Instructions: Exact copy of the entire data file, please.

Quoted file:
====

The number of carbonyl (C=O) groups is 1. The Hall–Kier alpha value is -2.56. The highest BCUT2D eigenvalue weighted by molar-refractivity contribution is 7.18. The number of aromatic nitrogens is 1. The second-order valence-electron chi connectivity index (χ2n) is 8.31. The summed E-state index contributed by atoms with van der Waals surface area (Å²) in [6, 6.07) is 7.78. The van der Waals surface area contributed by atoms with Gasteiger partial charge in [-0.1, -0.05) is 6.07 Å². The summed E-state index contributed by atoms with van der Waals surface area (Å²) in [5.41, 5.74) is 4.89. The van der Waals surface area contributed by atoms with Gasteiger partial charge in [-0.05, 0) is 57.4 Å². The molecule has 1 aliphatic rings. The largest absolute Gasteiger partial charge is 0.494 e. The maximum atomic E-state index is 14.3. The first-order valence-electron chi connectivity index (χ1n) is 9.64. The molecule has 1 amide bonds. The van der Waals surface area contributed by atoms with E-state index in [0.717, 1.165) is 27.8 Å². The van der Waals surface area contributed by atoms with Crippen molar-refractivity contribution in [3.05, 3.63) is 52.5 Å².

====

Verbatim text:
The number of carbonyl (C=O) groups is 1. The Hall–Kier alpha value is -2.56. The highest BCUT2D eigenvalue weighted by molar-refractivity contribution is 7.18. The number of aromatic nitrogens is 1. The second-order valence-electron chi connectivity index (χ2n) is 8.31. The summed E-state index contributed by atoms with van der Waals surface area (Å²) in [6, 6.07) is 7.78. The van der Waals surface area contributed by atoms with Gasteiger partial charge in [-0.1, -0.05) is 6.07 Å². The summed E-state index contributed by atoms with van der Waals surface area (Å²) in [5.41, 5.74) is 4.89. The van der Waals surface area contributed by atoms with Gasteiger partial charge in [-0.05, 0) is 57.4 Å². The molecule has 1 aliphatic rings. The largest absolute Gasteiger partial charge is 0.494 e. The maximum atomic E-state index is 14.3. The first-order valence-electron chi connectivity index (χ1n) is 9.64. The molecule has 1 amide bonds. The van der Waals surface area contributed by atoms with E-state index in [0.717, 1.165) is 27.8 Å². The van der Waals surface area contributed by atoms with Crippen molar-refractivity contribution in [3.05, 3.63) is 52.5 Å².